Buy a Home?
The heading is phrased as a question rather than an advice statement, because there is a debate about whether this is really a good idea. It is pretty much agreed that owning a home is a good thing, but the question is, at what point is it best to do this. David Bach in his bestselling book, The Automatic Millionaire, highly recommends buying a home as early as possible. His perspective is that this is one of the best investments you can make. On the other hand Robert Kyosaki, in his Rich Dad book series, portrays a home as a liability rather than an asset. Mind you, Kyosaki is not saying that one should not bother with a home. He simply believes that one probably would be better off using the money to purchase a home, to put in “investments” that actually provide a cash flow, or contribute to lowering expenses.
So rather than advising one view over the other, some of the points in favour and against each side will be highlighted, and the reader can then make his own judgment of how best to proceed here.
In favour of purchasing your home are:
1. If you are renting now, then acquiring your home will allow you to have something (ie. the house) at the end of the day to show for your monthly payments. Also, the monthly payments will eventually stop (when you pay off the mortgage), whereas if renting, this expense will always be there.
2. Buying a home allows leveraging power. If you paid $10,000 down payment on your home that costs $50,000 and borrowed the rest, you would be using $40,000 of someone else’s money. That is you put one-fifth the value, which means you have a five to one leverage. Now let us say that the value of the house appreciated to $80,000 in a few years. You could then turn around and sell it, making a theoretical $30,000 profit after paying back the loan. So in effect, you would have been getting $30,000 for your $10,000 investment (actual profit would be smaller as there are various fees and expenses to take into consideration). That is 3 times your investment.
3. Depending on the country you live in, there could be tax breaks for becoming a homeowner.
4. Real Estate tends to appreciate in value.
Arguments for viewing your home as a liability:
1. It is common for people to never really own their home, as people tend to buy a new home every so many years, each time starting over a 30 years loan to pay off the previous one.
2. Although there are tax breaks on mortgage payments, all other expenses involved are from your money that has already been taxed.
3. There are property taxes to pay, which can increase.
4. It is possible for houses to not appreciate.
5. Your money gets tied up in the purchase of the house and the expenses that come with it. This money could instead be used to build an investment portfolio that would increase cash flow. So one effectively loses time for which these investments could have grown, capital which could have been used to compound the investments, and education which comes from the experience of investing.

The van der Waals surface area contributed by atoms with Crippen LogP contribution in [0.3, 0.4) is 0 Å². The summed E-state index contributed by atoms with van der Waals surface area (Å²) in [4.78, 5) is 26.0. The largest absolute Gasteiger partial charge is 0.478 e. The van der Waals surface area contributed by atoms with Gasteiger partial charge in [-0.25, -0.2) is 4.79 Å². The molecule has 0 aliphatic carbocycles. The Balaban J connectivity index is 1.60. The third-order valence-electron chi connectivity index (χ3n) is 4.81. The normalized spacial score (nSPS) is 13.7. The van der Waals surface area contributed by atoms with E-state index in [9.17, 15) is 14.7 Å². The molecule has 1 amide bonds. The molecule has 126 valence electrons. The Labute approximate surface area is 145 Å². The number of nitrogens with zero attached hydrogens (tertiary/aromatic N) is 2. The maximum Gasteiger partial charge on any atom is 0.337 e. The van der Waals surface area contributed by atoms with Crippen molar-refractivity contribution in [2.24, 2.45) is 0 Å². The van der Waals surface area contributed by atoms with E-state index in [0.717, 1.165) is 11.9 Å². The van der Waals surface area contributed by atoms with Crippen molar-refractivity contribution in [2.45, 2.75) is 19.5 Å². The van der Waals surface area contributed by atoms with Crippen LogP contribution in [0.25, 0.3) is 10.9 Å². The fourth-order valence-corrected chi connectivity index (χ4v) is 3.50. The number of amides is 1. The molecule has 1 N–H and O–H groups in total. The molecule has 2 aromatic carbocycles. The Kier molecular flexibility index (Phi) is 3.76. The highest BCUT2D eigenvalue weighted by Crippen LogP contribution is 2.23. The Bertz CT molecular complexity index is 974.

Now in the event you decide to purchase your home, here is a useful tip for repaying the mortgage.
Negotiate your mortgage payments such that it is accepted twice a month. If you pay twice a month, rather than once, you will end up saving some years of payments. For example, if your monthly payment is $2000, then your strategy should be to pay $1000 every two weeks. The reason that this will save you a substantial amount, is that you in effect cut down earlier on the loan amount that is gathering interest. In reality your loan is gathering interest each day. Paying some of it early lowers the amount that the interest can accumulate by. Check out this calculator Mortgage Calculator Put in some figures, and you’ll see the comparison made between paying once a month, as opposed to twice. The higher your interest rate, the greater the variance in the two approaches.
Here is an example of the details for a 30 year mortgage on $80,000, at 8% per annum. Comparison is made if the payment is done monthly versus biweekly (every two weeks).
Monthly Payment: $ 587.01
Total Int.: $ 131324.2
Avg Int each Month: $ 364.79
Biweekly Payment: $ 293.51
Total Int: $ 93192.54
Avg Int each BiWeekly Period: $ 119.17
Year# Standard Biweekly
1 $ 79331.71 $ 78697.72
2 $ 78607.95 $ 77287.53
3 $ 77824.12 $ 75760.49
4 $ 76975.23 $ 74106.93
5 $ 76055.89 $ 72316.36
6 $ 75060.23 $ 70377.42
7 $ 73981.95 $ 68277.83
8 $ 72814.16 $ 66004.26
9 $ 71549.45 $ 63542.32
10 $ 70179.76 $ 60876.37
11 $ 68696.4 $ 57989.54
12 $ 67089.91 $ 54863.5
13 $ 65350.09 $ 51478.45
14 $ 63465.86 $ 47812.92
15 $ 61425.25 $ 43843.66
16 $ 59215.26 $ 39545.52
17 $ 56821.85 $ 34891.24
18 $ 54229.78 $ 29851.32
19 $ 51422.57 $ 24393.8
20 $ 48382.37 $ 18484.07
21 $ 45089.83 $ 12084.68
22 $ 41524.01 $ 5155.04
23 $ 37662.23 $ 0
24 $ 33479.93 $ 0
25 $ 28950.5 $ 0
26 $ 24045.12 $ 0
27 $ 18732.6 $ 0
28 $ 12979.15 $ 0
29 $ 6748.16 $ 0
30 $ 0 $ 0
Paying biweekly in this case results in 7 years less of mortgage payments!
Note: Ensure that your financial institution is crediting your loan as you make your payments. If they take your money but don’t credit it until the end of the month, then there will be no advantage.
+ Determine whether buying a home is in your best interest at this stage of your life
+ If you decide you want to purchase a home, determine how much you want to pay from your own pocket,
+ Start saving toward this
+ Make it automatic
+ Get a mortgage that allows biweekly payments.
+ If you decide you side with Robert Kyosaki, then maybe you will want to purchase his books Rich Dad Poor Dad and Guide to Investing
- Eliminate Credit Card And Other Bad Debt
- Save And Become A Millionaire
- Pay Yourself First!
- Multiple Income Streams
- The Richest Man in Babylon